Rabbi Michael Dubitsky

This week we begin Sefer VaYikra, the book of Leviticus where sacrifices are a central topic and theme. The nature of sacrifices and their application to our daily lives is of major import and can teach us life-altering lessons.

When I first started in the rabbinate, there was a family in my congregation whose single daughter wanted to get married. On Yom Kippur, they were advised to buy the maftir, the last person called up to the Torah on Shabbat and holiday mornings, as a segulah, a form of protection or a charm, to assist the woman in finding her husband. Unbeknownst to them, there was another congregant, who had a medical issue, and was also advised to buy the maftir that year on Yom Kippur as a segulah for healing.

Our congregation had the custom to auction off the aliyot each year to fund the synagogue’s most urgent fiscal needs. As can be imagined, each side was prepared to outbid all others, and the bids were going higher and higher with no end in sight. Finally, after thinking about the other side’s needs, one of the bidders decided to split the honor and to give up their own desire to be honored alone. The woman found her husband a few months later and the person who had medical issues had a full recovery later in the year as well.

I thought about this incident a lot during this past year and reflected that when one sacrifices and gives of themself, they receive as much, if not more, than originally intended.

Korbanos, the animal sacrifices brought to the Mishkan and later to the Temple in Jerusalem, was subject to great debate throughout Jewish history.According to Maimonides, the Rambam, the world was steeped in the practice of sacrificing animals for idol worship. The desire was too strong to abolish, so when we left Egypt and received the Torah, G-d gave the Jewish people the mitzvah of korbanos, which was a proper way to sacrifice animals.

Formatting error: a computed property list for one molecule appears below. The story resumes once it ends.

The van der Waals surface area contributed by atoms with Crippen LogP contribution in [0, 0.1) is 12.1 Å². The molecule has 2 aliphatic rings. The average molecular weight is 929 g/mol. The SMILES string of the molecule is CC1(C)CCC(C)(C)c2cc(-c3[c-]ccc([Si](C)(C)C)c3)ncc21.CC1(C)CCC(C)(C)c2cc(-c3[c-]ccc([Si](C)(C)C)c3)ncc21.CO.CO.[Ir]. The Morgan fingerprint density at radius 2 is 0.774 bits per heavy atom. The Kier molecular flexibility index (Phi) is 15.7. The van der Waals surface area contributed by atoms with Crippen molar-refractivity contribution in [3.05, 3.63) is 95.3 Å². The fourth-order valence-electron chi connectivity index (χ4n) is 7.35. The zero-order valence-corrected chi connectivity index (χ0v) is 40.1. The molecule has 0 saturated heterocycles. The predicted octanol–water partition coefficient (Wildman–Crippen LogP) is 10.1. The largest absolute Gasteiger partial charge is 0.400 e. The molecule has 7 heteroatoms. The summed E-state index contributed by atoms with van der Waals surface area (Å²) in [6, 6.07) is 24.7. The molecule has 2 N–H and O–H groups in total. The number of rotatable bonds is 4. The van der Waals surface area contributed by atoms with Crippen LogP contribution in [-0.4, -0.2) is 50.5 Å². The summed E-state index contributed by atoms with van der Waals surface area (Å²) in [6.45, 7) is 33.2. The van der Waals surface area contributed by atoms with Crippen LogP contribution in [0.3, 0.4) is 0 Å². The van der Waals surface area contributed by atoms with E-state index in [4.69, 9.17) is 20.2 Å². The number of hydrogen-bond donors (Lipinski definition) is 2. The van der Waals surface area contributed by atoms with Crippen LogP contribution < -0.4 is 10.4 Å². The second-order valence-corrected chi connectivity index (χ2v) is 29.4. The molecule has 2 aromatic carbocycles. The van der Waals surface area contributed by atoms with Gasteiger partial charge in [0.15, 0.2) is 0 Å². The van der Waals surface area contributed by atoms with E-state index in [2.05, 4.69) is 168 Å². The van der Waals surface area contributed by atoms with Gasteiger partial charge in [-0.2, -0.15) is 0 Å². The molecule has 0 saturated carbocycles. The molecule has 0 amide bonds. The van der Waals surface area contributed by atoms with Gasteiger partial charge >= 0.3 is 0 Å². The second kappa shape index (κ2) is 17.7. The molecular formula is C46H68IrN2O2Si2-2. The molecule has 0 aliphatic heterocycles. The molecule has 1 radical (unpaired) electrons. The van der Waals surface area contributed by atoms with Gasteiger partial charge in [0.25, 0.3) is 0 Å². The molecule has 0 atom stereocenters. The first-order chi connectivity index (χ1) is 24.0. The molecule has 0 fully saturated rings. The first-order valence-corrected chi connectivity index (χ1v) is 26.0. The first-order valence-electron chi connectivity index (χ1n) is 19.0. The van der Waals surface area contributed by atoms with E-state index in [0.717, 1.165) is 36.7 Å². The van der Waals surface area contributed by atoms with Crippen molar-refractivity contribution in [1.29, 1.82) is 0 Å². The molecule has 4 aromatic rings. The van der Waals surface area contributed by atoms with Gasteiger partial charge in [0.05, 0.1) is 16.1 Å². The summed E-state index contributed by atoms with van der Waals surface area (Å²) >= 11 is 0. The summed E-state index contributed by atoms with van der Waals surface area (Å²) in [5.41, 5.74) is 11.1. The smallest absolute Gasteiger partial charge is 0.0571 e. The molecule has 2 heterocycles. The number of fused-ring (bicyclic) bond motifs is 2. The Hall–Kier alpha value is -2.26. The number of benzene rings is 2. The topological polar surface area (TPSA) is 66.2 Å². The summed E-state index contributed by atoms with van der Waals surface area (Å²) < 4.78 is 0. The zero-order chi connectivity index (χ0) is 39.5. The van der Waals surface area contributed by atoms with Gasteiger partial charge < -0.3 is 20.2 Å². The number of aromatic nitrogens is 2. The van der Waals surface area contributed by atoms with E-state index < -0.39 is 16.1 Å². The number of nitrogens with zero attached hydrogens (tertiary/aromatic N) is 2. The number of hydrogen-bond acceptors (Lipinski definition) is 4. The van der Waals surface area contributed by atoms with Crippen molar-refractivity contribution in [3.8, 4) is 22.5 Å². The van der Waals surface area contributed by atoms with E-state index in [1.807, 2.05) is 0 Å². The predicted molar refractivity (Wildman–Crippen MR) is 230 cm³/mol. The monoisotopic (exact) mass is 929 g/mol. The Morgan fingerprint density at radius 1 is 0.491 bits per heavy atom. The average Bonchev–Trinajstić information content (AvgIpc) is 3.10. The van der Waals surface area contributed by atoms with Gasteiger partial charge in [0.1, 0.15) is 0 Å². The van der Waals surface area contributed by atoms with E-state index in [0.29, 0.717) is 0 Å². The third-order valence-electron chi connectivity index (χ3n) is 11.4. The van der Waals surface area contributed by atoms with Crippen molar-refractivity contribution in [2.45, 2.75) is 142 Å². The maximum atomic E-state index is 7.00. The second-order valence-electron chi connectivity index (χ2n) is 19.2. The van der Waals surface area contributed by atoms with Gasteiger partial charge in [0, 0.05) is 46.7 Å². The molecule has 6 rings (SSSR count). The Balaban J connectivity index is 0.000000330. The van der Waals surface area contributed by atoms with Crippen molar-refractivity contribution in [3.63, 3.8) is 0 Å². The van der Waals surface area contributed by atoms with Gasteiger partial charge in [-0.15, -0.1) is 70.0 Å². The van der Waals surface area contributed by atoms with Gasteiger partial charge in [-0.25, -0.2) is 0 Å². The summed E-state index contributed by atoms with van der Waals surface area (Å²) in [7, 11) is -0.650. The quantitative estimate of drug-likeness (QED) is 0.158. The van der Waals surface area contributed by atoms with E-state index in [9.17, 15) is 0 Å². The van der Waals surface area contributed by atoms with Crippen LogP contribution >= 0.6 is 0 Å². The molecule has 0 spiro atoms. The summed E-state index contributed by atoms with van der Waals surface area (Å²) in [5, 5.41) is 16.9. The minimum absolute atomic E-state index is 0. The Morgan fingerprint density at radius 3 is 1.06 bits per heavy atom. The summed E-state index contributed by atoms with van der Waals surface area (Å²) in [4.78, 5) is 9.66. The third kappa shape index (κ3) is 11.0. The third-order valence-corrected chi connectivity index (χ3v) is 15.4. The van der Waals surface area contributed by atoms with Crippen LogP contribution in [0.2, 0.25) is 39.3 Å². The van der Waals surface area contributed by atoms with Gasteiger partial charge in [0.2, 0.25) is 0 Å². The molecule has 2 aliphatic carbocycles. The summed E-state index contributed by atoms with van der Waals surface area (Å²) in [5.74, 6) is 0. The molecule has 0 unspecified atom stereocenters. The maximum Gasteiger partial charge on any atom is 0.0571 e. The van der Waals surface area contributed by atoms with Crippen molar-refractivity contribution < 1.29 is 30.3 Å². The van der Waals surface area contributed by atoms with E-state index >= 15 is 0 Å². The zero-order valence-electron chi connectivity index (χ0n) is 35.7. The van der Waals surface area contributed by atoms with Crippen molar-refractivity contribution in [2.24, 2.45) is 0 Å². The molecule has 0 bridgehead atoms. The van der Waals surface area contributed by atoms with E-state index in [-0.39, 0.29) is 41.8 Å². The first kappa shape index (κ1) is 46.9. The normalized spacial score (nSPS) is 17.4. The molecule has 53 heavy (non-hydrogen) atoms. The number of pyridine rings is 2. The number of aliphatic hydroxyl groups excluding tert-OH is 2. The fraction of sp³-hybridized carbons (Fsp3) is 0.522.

The Ramban, Nachmonides, however, felt that the mitzvah was given to the Jewish people regardless of the influence of secular societies. When one sinned and had a spiritual lapse, bringing a korban was the method Hashem gave the Jewish people for atonement.

There is a third opinion that is less well-known, authored by the scholar known as the Akeidas Yitzchak. He proposed that it is in a person’s nature to want to repay someone for their kindness. God gave us this opportunity to express gratitude to Him through the use of sacrifices, even though quite clearly, He does not need to be repaid. He did it for our own satisfaction and well-being.

Today, we have replaced animal sacrifices with prayer, but we still have other ways in which we sacrifice by giving of ourselves.

This past year, we as a society, and specifically as a Jewish community, faced an extremely difficult situation and responded with much sacrifice. From families that had to remain separate from each other, to synagogues that had

to close their doors, to medical personnel on the front lines — with whom I’ve interacted hundreds of times throughout this past year — we have faced a situation that is truly once in a lifetime. It will define our children for many years to come. What is important as we are, hopefully, slowly heading out of the pandemic, is to learn how to take the lessons from the last year and apply them to our future.

VaYikra teaches us to take the lessons from this past year of forced resourcefulness, hope and optimism, and use them to keep searching for new ways to keep in touch and thrive as individuals and communities. Obviously, we never wanted COVID-19, but we can learn from it and be a part of an active team that sacrifices for each member of our larger extended family. JN

Rabbi Michael Dubitsky is a hospital chaplain for Jewish Family & Children’s Services and teacher at Shearim Torah High School for Girls.

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